Benjamin Franklin Tells You To Change Your Habits

Everyone knows who Benjamin Franklin is. Better known as an inventor who flew a kite during a terrible storm, he was also one of the founding fathers of the United States.

However, my focus is neither his scientific nor patriotic contributions. Quite the contrary and seemingly insignificant, it is his “life-list” that is of interest.

When he was twenty, Benjamin Franklin developed a plan. He wanted to attain moral perfection and therefore wanted to cultivate 13 different virtues. Each week he focused on working at one virtue.

At the end of the 13 weeks devoted to the 13 virtues, he’d repeated the cycle. Hence, moving closer and closer to his goal of moral perfection.

If you’re trying to change or inculcate new habits. Here’s what I’m trying to illustrate from this tale.

  1. Focus on a few goals at one time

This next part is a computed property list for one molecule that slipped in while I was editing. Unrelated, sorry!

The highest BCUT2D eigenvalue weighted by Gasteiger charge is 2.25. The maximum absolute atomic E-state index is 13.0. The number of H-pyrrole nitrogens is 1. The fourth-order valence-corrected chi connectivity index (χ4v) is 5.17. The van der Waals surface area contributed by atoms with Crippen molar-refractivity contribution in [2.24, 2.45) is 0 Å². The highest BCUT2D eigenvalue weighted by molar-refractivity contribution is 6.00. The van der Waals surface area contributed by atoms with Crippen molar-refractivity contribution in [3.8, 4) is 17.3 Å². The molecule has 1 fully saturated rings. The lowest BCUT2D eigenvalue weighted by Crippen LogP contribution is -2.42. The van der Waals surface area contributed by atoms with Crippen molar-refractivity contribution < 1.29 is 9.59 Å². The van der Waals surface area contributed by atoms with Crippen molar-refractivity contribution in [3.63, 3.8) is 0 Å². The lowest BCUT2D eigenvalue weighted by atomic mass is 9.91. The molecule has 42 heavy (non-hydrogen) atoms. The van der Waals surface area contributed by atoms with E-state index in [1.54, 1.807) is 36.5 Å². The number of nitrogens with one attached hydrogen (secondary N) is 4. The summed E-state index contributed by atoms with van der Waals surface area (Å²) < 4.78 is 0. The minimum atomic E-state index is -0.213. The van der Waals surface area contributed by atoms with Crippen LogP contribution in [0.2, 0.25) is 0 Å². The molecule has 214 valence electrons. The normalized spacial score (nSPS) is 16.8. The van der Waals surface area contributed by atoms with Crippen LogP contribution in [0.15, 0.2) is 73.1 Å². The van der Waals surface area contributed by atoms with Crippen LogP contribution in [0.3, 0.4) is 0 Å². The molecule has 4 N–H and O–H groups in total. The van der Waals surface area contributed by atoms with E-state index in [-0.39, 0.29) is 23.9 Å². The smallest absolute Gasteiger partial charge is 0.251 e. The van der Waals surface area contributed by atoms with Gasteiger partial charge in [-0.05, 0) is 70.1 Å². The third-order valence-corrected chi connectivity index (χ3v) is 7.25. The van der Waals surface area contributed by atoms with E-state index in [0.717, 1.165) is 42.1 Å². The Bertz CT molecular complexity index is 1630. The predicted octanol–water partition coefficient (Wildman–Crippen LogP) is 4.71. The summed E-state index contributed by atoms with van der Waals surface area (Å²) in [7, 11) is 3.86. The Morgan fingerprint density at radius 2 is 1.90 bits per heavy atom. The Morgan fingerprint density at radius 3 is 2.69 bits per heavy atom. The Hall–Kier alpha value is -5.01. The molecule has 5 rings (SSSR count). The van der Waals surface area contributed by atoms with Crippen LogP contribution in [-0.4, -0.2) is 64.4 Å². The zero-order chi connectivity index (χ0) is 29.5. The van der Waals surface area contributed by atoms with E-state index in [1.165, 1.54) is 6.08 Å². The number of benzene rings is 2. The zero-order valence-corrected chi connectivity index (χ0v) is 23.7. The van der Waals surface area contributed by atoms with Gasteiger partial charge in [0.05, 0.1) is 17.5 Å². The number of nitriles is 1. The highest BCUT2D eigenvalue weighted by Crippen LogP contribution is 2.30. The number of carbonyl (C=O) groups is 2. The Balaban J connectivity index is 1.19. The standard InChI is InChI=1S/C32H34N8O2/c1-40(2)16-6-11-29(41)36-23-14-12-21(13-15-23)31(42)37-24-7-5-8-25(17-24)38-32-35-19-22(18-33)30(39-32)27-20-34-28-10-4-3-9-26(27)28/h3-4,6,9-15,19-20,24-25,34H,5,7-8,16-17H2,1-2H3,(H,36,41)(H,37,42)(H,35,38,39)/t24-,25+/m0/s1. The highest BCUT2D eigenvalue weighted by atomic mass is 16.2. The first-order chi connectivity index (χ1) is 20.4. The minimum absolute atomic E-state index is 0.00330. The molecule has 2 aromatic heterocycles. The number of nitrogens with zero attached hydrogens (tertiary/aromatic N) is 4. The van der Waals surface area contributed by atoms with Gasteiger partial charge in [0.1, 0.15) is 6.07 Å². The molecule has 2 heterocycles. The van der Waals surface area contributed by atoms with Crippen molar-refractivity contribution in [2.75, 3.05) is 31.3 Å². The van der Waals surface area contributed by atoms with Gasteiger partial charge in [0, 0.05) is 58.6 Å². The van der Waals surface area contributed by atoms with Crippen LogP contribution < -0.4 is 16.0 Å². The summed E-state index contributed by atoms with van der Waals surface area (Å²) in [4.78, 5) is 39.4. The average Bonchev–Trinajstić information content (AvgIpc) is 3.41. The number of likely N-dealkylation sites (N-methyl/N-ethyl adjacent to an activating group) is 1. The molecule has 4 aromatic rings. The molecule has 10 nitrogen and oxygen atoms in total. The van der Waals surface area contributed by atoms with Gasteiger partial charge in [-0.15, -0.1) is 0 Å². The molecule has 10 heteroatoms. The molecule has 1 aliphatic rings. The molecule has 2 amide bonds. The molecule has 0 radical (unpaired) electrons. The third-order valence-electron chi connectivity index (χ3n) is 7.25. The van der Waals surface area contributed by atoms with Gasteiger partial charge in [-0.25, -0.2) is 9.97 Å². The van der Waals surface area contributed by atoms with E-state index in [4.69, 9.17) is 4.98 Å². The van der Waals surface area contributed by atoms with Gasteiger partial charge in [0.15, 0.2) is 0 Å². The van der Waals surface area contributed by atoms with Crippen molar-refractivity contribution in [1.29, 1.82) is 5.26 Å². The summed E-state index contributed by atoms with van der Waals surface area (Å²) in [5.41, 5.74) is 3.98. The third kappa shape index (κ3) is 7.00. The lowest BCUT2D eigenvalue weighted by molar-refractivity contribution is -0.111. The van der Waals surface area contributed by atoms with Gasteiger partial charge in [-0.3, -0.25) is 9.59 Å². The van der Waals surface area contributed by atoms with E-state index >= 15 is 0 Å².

2. Practice Makes Perfect

1. Focus on a few goals at one time

The power to change lies with the amount of focus we give. Usually, we’d take on more goals than can be handled, at one time. Needless to say, the only result is being overwhelmed and feeling smotheringly incompetent.

When we undertake too many enterprises of equal priority, it becomes difficult to focus.

Focus on few goals at a time. Change gradually by breaking each goal into small steps. You will want to do things at a manageable pace; not an overwhelming pace.

2. “Practice makes perfect

Consider this cliche, because it is true. Eugene had kindly reminded me that an average human takes 14 days to form a habit. 14 days of repetition is what it takes.

Repetition was a key feature in Franklin’s quest for moral perfection. He repeated the cycle of 13 virtues perpetually, just to make it a part of his lifestyle.

It is easy to make change. The question is: can you maintain it? Make use of repetition to form habits, which eventually will handle the job of maintenance.

If you think about it, the Benjamin Franklin model of developing virtues can be used if we seek to change any habits. Weight-loss, for example, seeks to lose weight through (presumably) healthy eating habits and exercising.

Logen L.